The Death and Life of Great American Cities - Part 3, Chapter 13, The Self-Destruction of Diversity Summary & Analysis

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Part 3, Chapter 13, The Self-Destruction of Diversity Summary and Analysis

Jacobs states that diversity is inherently required for city life to work in a constructive manner, and provides the basis for the perpetuation of the city. Although the responsibility for public use entities such as schools, parks, community centers and more is to be undertaken by public and "quasi-public" sources, it is the individual city dweller and the various private organizations, each with their own diverse contributions and needs that create city diversity. City planners should try to provide the framework for this variety of uses.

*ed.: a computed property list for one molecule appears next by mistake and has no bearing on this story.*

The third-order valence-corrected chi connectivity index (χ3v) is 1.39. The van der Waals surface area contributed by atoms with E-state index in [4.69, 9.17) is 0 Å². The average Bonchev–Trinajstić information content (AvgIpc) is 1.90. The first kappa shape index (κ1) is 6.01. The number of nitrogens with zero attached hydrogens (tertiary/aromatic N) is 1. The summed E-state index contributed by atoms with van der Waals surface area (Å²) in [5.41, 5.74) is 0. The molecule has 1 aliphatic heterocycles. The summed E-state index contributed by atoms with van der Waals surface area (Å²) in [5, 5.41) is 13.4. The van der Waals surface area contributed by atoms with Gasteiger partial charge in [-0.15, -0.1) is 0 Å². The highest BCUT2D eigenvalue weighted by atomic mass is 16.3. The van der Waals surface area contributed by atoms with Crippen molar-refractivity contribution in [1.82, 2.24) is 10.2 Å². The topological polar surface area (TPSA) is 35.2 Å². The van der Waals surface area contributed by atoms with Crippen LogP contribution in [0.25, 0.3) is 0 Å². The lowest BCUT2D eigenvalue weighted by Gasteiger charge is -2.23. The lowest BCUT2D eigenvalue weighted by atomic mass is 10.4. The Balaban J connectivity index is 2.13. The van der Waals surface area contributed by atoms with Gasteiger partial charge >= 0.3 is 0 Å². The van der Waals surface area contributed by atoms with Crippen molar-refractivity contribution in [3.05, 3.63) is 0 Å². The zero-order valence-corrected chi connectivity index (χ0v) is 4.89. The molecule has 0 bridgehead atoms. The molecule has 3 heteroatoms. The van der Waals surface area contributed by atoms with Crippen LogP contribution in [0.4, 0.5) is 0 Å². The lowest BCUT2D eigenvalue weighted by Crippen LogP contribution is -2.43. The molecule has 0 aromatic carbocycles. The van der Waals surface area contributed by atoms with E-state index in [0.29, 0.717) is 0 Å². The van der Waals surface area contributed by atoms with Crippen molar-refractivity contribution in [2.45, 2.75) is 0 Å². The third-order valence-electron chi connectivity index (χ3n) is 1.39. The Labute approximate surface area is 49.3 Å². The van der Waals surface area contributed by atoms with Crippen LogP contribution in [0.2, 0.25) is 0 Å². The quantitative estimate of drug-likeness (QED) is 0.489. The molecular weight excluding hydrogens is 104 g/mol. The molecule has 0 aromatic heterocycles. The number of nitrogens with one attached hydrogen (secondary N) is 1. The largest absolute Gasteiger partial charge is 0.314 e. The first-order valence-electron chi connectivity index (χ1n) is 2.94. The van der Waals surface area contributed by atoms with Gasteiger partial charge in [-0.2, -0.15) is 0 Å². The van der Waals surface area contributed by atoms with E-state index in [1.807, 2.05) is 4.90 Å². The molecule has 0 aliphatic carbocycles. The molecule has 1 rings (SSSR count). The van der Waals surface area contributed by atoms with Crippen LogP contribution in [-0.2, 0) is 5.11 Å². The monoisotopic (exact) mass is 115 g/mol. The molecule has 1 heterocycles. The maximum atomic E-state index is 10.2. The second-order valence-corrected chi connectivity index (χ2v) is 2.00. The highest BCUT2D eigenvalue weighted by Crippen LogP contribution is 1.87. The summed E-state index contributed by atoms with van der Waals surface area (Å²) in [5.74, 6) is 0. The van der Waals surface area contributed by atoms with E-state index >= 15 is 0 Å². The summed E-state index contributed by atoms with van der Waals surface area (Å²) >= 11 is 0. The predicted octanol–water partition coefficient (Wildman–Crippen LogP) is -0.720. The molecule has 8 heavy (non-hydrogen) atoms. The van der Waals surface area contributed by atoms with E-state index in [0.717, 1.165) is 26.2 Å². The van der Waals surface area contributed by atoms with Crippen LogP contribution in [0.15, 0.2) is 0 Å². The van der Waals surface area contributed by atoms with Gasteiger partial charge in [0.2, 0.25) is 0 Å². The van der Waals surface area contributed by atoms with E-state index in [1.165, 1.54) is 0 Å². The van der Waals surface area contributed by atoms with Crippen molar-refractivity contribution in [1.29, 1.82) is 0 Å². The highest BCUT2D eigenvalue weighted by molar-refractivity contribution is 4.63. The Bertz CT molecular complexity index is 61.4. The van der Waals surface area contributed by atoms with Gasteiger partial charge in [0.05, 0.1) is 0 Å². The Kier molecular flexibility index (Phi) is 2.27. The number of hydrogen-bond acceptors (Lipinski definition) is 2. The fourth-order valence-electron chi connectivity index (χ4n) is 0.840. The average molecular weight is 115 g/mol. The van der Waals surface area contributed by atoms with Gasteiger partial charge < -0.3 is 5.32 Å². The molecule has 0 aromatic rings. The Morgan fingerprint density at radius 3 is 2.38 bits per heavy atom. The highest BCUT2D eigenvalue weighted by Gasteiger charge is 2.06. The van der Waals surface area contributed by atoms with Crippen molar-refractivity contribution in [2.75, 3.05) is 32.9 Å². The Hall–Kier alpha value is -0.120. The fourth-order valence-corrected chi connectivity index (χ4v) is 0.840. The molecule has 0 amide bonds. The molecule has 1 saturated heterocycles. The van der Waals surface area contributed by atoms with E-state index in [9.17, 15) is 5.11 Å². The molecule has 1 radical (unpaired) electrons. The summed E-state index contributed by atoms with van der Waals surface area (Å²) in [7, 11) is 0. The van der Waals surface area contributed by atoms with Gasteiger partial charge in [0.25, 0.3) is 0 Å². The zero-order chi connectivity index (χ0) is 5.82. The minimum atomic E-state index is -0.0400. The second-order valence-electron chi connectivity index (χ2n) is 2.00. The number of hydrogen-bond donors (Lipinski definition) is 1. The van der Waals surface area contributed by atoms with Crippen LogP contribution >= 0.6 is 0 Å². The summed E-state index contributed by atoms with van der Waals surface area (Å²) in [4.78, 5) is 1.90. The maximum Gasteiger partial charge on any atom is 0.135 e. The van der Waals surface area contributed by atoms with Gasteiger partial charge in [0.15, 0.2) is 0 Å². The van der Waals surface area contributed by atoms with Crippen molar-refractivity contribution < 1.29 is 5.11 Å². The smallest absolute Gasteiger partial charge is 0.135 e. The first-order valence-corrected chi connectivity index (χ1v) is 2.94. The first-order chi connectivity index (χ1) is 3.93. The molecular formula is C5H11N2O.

There are forces that tend to destroy diversity. Jacobs describes four forces. First, diversity can destroy itself. The area becomes too popular and there is competition for the available space. Streets are most affected by retail competition, while districts are affected by competition over working...

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This section contains 507 words
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Buy The Death and Life of Great American Cities Study Guide
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